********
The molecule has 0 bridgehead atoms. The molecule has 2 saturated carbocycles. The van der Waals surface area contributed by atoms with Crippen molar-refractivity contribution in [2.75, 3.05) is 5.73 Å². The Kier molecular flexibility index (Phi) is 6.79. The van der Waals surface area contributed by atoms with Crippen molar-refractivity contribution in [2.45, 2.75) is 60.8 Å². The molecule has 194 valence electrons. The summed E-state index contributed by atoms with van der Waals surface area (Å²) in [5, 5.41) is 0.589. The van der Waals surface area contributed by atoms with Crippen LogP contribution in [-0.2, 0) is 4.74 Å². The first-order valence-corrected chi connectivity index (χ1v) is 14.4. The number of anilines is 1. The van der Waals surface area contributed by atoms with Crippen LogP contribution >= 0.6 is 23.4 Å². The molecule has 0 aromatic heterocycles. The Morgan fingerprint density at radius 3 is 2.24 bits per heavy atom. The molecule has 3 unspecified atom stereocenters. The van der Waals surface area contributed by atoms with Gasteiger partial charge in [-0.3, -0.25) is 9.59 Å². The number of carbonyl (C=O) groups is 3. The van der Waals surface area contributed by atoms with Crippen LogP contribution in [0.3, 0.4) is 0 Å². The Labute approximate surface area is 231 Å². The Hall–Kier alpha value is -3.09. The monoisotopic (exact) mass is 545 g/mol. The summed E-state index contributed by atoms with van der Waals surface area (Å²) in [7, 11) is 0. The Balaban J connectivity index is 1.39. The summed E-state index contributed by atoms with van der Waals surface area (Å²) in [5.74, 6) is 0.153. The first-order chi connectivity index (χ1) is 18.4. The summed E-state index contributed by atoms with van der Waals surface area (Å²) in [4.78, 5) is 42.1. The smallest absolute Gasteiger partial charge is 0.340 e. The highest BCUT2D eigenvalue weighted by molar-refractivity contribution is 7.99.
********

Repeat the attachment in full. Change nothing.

The molecule has 0 bridgehead atoms. The molecule has 2 saturated carbocycles. The van der Waals surface area contributed by atoms with Crippen molar-refractivity contribution in [2.75, 3.05) is 5.73 Å². The Kier molecular flexibility index (Phi) is 6.79. The van der Waals surface area contributed by atoms with Crippen molar-refractivity contribution in [2.45, 2.75) is 60.8 Å². The molecule has 194 valence electrons. The summed E-state index contributed by atoms with van der Waals surface area (Å²) in [5, 5.41) is 0.589. The van der Waals surface area contributed by atoms with Crippen LogP contribution in [-0.2, 0) is 4.74 Å². The first-order valence-corrected chi connectivity index (χ1v) is 14.4. The number of anilines is 1. The van der Waals surface area contributed by atoms with Crippen LogP contribution >= 0.6 is 23.4 Å². The molecule has 0 aromatic heterocycles. The Morgan fingerprint density at radius 3 is 2.24 bits per heavy atom. The molecule has 3 unspecified atom stereocenters. The van der Waals surface area contributed by atoms with Gasteiger partial charge in [-0.3, -0.25) is 9.59 Å². The number of carbonyl (C=O) groups is 3. The van der Waals surface area contributed by atoms with Crippen LogP contribution in [0.3, 0.4) is 0 Å². The Labute approximate surface area is 231 Å². The Hall–Kier alpha value is -3.09. The monoisotopic (exact) mass is 545 g/mol. The summed E-state index contributed by atoms with van der Waals surface area (Å²) in [7, 11) is 0. The Balaban J connectivity index is 1.39. The summed E-state index contributed by atoms with van der Waals surface area (Å²) in [5.74, 6) is 0.153. The first-order chi connectivity index (χ1) is 18.4. The summed E-state index contributed by atoms with van der Waals surface area (Å²) in [4.78, 5) is 42.1. The smallest absolute Gasteiger partial charge is 0.340 e. The highest BCUT2D eigenvalue weighted by molar-refractivity contribution is 7.99.